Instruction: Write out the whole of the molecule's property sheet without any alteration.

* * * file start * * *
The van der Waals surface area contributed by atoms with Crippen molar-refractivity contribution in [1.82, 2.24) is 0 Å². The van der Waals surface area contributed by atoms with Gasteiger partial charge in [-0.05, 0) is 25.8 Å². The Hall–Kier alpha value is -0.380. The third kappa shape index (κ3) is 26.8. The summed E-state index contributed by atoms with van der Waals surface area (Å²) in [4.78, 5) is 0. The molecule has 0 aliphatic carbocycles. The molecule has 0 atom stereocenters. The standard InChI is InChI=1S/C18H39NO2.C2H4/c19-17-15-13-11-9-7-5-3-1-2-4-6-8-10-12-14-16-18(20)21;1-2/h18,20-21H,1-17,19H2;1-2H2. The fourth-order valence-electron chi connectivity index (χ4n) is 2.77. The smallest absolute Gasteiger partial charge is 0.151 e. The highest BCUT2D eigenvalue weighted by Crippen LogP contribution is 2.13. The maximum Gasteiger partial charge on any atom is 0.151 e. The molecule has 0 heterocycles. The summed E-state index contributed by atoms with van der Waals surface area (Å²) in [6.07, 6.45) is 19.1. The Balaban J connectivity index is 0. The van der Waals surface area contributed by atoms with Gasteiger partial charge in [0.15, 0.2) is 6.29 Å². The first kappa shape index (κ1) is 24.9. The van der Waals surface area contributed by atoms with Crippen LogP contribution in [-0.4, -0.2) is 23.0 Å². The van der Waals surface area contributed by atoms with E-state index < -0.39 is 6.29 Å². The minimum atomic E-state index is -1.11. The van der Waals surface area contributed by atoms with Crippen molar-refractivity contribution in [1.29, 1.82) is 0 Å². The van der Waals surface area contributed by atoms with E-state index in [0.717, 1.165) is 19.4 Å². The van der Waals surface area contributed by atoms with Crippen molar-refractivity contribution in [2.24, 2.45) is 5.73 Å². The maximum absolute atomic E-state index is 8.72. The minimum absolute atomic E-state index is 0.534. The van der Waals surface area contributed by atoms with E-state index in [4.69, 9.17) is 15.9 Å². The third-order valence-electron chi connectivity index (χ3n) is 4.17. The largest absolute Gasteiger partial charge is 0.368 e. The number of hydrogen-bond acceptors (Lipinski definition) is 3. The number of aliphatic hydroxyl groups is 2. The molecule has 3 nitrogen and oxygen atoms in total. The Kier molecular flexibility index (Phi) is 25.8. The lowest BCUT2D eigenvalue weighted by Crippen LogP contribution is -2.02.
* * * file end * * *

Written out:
The van der Waals surface area contributed by atoms with Crippen molar-refractivity contribution in [1.82, 2.24) is 0 Å². The van der Waals surface area contributed by atoms with Gasteiger partial charge in [-0.05, 0) is 25.8 Å². The Hall–Kier alpha value is -0.380. The third kappa shape index (κ3) is 26.8. The summed E-state index contributed by atoms with van der Waals surface area (Å²) in [4.78, 5) is 0. The molecule has 0 aliphatic carbocycles. The molecule has 0 atom stereocenters. The standard InChI is InChI=1S/C18H39NO2.C2H4/c19-17-15-13-11-9-7-5-3-1-2-4-6-8-10-12-14-16-18(20)21;1-2/h18,20-21H,1-17,19H2;1-2H2. The fourth-order valence-electron chi connectivity index (χ4n) is 2.77. The smallest absolute Gasteiger partial charge is 0.151 e. The highest BCUT2D eigenvalue weighted by Crippen LogP contribution is 2.13. The maximum Gasteiger partial charge on any atom is 0.151 e. The molecule has 0 heterocycles. The summed E-state index contributed by atoms with van der Waals surface area (Å²) in [6.07, 6.45) is 19.1. The Balaban J connectivity index is 0. The van der Waals surface area contributed by atoms with Gasteiger partial charge in [0.15, 0.2) is 6.29 Å². The first kappa shape index (κ1) is 24.9. The van der Waals surface area contributed by atoms with Crippen LogP contribution in [-0.4, -0.2) is 23.0 Å². The van der Waals surface area contributed by atoms with E-state index < -0.39 is 6.29 Å². The minimum atomic E-state index is -1.11. The van der Waals surface area contributed by atoms with Crippen molar-refractivity contribution in [1.29, 1.82) is 0 Å². The van der Waals surface area contributed by atoms with E-state index in [0.717, 1.165) is 19.4 Å². The van der Waals surface area contributed by atoms with Crippen molar-refractivity contribution in [2.24, 2.45) is 5.73 Å². The maximum absolute atomic E-state index is 8.72. The minimum absolute atomic E-state index is 0.534. The van der Waals surface area contributed by atoms with E-state index in [4.69, 9.17) is 15.9 Å². The third-order valence-electron chi connectivity index (χ3n) is 4.17. The largest absolute Gasteiger partial charge is 0.368 e. The number of hydrogen-bond acceptors (Lipinski definition) is 3. The number of aliphatic hydroxyl groups is 2. The molecule has 3 nitrogen and oxygen atoms in total. The Kier molecular flexibility index (Phi) is 25.8. The lowest BCUT2D eigenvalue weighted by Crippen LogP contribution is -2.02.